August 27, 2010 at 13:36 | Report abuse | Reply
    • Susan

      I don't think you can compare your relatively normal experience with people who have a short circuit in their brain which completely misinterprets laughter, as is described in this article. What you are saying reminds me of people who tell depressed people, cheer up, or just snap out of it. Have a little sympathy.

      August 28, 2010 at 12:27 | Report abuse |
  5. sag coopersmith

    hmmmm I think I have this..it's why I spend so much time on the internet! AND I can get really upset when people make fun of me on the internet too! I think it all stems from being ridiculed as a tiny child. My own family teased me about everything. Getting older helps because you come to realize that you won't die from being laughed at.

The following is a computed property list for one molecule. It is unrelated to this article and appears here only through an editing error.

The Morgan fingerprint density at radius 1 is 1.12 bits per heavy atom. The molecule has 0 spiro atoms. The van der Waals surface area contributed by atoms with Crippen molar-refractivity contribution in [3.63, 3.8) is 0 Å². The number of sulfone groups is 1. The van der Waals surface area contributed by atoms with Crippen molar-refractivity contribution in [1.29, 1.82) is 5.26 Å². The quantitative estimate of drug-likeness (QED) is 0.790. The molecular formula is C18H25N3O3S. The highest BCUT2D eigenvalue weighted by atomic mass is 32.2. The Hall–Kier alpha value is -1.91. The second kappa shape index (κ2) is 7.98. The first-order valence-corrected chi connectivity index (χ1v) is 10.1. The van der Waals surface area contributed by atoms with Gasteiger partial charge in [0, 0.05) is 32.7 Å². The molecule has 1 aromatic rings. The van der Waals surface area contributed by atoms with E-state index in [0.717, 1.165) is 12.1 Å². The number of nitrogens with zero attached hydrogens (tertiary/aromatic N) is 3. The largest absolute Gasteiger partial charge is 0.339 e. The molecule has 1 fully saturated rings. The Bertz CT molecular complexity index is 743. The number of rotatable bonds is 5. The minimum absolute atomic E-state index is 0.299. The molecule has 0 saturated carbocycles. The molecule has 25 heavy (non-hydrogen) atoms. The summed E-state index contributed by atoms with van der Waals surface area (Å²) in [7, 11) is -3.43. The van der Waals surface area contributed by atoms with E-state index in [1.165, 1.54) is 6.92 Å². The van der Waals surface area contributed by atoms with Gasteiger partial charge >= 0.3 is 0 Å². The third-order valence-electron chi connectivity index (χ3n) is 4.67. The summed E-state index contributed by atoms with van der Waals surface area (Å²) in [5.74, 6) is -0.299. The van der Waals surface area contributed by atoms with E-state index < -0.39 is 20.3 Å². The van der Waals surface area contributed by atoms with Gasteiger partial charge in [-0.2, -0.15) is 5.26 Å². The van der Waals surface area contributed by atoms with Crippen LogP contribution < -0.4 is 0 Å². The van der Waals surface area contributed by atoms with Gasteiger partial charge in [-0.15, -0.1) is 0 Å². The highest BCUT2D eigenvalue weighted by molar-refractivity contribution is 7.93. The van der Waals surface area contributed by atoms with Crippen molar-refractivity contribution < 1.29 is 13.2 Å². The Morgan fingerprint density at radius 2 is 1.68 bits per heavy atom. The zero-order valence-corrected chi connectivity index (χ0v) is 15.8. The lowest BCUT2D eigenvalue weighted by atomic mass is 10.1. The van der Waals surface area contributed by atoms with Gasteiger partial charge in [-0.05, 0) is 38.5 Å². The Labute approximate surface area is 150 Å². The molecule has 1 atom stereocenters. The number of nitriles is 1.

August 27, 2010 at 14:13 | Report abuse | Reply
    • BurningDiode

      I agree with that 100%. My own family (cousins) and brother's friends will make fun of me alot.

      August 28, 2010 at 13:15 | Report abuse |
  6. misplacedtexan

    Name "gelotophobia" sounds more like fear of gelato or ice cream. LoL

    August 27, 2010 at 14:14 | Report abuse | Reply
    • Greg McMuffin

      Hey misplacedtexan! LoL? Are you laughing at ME? You big jerk.

      August 27, 2010 at 16:18 | Report abuse |
  7. El

    Address the paranoia (physical cause?) With the social phobia, the person can adjust. Help a person feel more confident about themselves; highlight the positives and downplay the negatives. Hopefully they'll find themselves on the road to a happier life.

    I, personally, don't care about how others feel. It's my opinion that if someone feels it's necessary to make fun of another, then THEY have their own issues. The situation becomes THEIR problem, not the victims.